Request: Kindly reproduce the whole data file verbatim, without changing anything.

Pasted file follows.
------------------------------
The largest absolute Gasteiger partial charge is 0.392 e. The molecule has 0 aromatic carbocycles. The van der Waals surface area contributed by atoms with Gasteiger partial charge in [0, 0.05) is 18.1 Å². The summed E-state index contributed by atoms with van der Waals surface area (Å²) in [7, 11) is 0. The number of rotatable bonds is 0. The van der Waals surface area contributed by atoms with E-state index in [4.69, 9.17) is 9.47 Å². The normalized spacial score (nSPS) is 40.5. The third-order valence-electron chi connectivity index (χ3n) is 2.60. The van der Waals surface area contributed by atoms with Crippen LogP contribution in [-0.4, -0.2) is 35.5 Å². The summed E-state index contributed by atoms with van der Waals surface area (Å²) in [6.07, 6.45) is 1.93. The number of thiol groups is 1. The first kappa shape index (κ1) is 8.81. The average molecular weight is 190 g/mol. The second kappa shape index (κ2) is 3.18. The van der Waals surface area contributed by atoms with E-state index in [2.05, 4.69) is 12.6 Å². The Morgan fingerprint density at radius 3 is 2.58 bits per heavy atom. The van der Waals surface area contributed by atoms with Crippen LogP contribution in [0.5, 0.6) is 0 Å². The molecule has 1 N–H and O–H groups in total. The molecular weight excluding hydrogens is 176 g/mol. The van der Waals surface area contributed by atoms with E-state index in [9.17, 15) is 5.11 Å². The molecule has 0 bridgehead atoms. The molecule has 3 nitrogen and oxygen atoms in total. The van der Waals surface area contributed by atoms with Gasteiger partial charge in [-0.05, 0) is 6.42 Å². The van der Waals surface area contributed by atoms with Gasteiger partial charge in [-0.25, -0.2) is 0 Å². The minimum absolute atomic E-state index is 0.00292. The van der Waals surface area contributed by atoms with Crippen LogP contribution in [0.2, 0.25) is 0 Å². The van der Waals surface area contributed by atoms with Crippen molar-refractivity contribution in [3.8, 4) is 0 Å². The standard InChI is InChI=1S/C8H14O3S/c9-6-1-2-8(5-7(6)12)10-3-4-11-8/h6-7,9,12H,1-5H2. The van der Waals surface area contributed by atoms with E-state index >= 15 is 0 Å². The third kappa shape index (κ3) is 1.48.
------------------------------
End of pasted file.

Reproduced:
The largest absolute Gasteiger partial charge is 0.392 e. The molecule has 0 aromatic carbocycles. The van der Waals surface area contributed by atoms with Gasteiger partial charge in [0, 0.05) is 18.1 Å². The summed E-state index contributed by atoms with van der Waals surface area (Å²) in [7, 11) is 0. The number of rotatable bonds is 0. The van der Waals surface area contributed by atoms with E-state index in [4.69, 9.17) is 9.47 Å². The normalized spacial score (nSPS) is 40.5. The third-order valence-electron chi connectivity index (χ3n) is 2.60. The van der Waals surface area contributed by atoms with Crippen LogP contribution in [-0.4, -0.2) is 35.5 Å². The summed E-state index contributed by atoms with van der Waals surface area (Å²) in [6.07, 6.45) is 1.93. The number of thiol groups is 1. The first kappa shape index (κ1) is 8.81. The average molecular weight is 190 g/mol. The second kappa shape index (κ2) is 3.18. The van der Waals surface area contributed by atoms with E-state index in [2.05, 4.69) is 12.6 Å². The Morgan fingerprint density at radius 3 is 2.58 bits per heavy atom. The van der Waals surface area contributed by atoms with Crippen LogP contribution in [0.5, 0.6) is 0 Å². The molecule has 1 N–H and O–H groups in total. The molecular weight excluding hydrogens is 176 g/mol. The van der Waals surface area contributed by atoms with E-state index in [9.17, 15) is 5.11 Å². The molecule has 0 bridgehead atoms. The molecule has 3 nitrogen and oxygen atoms in total. The van der Waals surface area contributed by atoms with Gasteiger partial charge in [-0.05, 0) is 6.42 Å². The van der Waals surface area contributed by atoms with Gasteiger partial charge in [-0.25, -0.2) is 0 Å². The minimum absolute atomic E-state index is 0.00292. The van der Waals surface area contributed by atoms with Crippen LogP contribution in [0.2, 0.25) is 0 Å². The van der Waals surface area contributed by atoms with Crippen molar-refractivity contribution in [3.8, 4) is 0 Å². The standard InChI is InChI=1S/C8H14O3S/c9-6-1-2-8(5-7(6)12)10-3-4-11-8/h6-7,9,12H,1-5H2. The van der Waals surface area contributed by atoms with E-state index >= 15 is 0 Å². The third kappa shape index (κ3) is 1.48.